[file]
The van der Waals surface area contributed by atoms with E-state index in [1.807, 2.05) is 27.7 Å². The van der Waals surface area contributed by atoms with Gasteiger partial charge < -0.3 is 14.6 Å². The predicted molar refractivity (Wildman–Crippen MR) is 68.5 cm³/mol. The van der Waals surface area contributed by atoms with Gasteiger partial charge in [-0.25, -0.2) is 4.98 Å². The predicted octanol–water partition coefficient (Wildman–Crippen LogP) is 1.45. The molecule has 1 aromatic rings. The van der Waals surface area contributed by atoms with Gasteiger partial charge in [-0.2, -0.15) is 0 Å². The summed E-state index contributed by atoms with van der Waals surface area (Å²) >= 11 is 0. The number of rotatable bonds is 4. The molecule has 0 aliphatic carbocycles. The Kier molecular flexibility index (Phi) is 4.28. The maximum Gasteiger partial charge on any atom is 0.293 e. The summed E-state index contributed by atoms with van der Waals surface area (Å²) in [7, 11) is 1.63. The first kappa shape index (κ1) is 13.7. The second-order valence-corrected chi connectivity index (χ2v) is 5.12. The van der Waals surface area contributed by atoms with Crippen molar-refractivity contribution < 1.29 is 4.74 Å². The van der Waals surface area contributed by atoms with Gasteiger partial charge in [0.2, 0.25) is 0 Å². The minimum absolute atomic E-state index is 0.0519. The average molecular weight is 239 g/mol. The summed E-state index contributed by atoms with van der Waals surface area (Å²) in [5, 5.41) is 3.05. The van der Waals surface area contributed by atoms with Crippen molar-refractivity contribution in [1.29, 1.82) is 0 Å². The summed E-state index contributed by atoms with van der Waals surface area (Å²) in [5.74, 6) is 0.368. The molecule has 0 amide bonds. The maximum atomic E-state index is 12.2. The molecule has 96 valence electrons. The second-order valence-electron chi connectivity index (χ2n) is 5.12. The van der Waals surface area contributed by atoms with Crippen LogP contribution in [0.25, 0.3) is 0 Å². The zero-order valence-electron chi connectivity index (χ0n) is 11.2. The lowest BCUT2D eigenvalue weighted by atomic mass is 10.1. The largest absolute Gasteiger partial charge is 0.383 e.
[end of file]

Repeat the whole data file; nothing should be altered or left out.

The van der Waals surface area contributed by atoms with E-state index in [1.807, 2.05) is 27.7 Å². The van der Waals surface area contributed by atoms with Gasteiger partial charge < -0.3 is 14.6 Å². The predicted molar refractivity (Wildman–Crippen MR) is 68.5 cm³/mol. The van der Waals surface area contributed by atoms with Gasteiger partial charge in [-0.25, -0.2) is 4.98 Å². The predicted octanol–water partition coefficient (Wildman–Crippen LogP) is 1.45. The molecule has 1 aromatic rings. The van der Waals surface area contributed by atoms with Gasteiger partial charge in [-0.2, -0.15) is 0 Å². The summed E-state index contributed by atoms with van der Waals surface area (Å²) >= 11 is 0. The number of rotatable bonds is 4. The molecule has 0 aliphatic carbocycles. The Kier molecular flexibility index (Phi) is 4.28. The maximum Gasteiger partial charge on any atom is 0.293 e. The summed E-state index contributed by atoms with van der Waals surface area (Å²) in [7, 11) is 1.63. The first kappa shape index (κ1) is 13.7. The second-order valence-corrected chi connectivity index (χ2v) is 5.12. The van der Waals surface area contributed by atoms with Crippen molar-refractivity contribution < 1.29 is 4.74 Å². The van der Waals surface area contributed by atoms with Gasteiger partial charge in [0.2, 0.25) is 0 Å². The minimum absolute atomic E-state index is 0.0519. The average molecular weight is 239 g/mol. The summed E-state index contributed by atoms with van der Waals surface area (Å²) in [5, 5.41) is 3.05. The van der Waals surface area contributed by atoms with Crippen molar-refractivity contribution in [1.29, 1.82) is 0 Å². The summed E-state index contributed by atoms with van der Waals surface area (Å²) in [5.74, 6) is 0.368. The molecule has 0 amide bonds. The maximum atomic E-state index is 12.2. The molecule has 96 valence electrons. The second-order valence-electron chi connectivity index (χ2n) is 5.12. The van der Waals surface area contributed by atoms with Crippen LogP contribution in [0.25, 0.3) is 0 Å². The zero-order valence-electron chi connectivity index (χ0n) is 11.2. The lowest BCUT2D eigenvalue weighted by atomic mass is 10.1. The largest absolute Gasteiger partial charge is 0.383 e.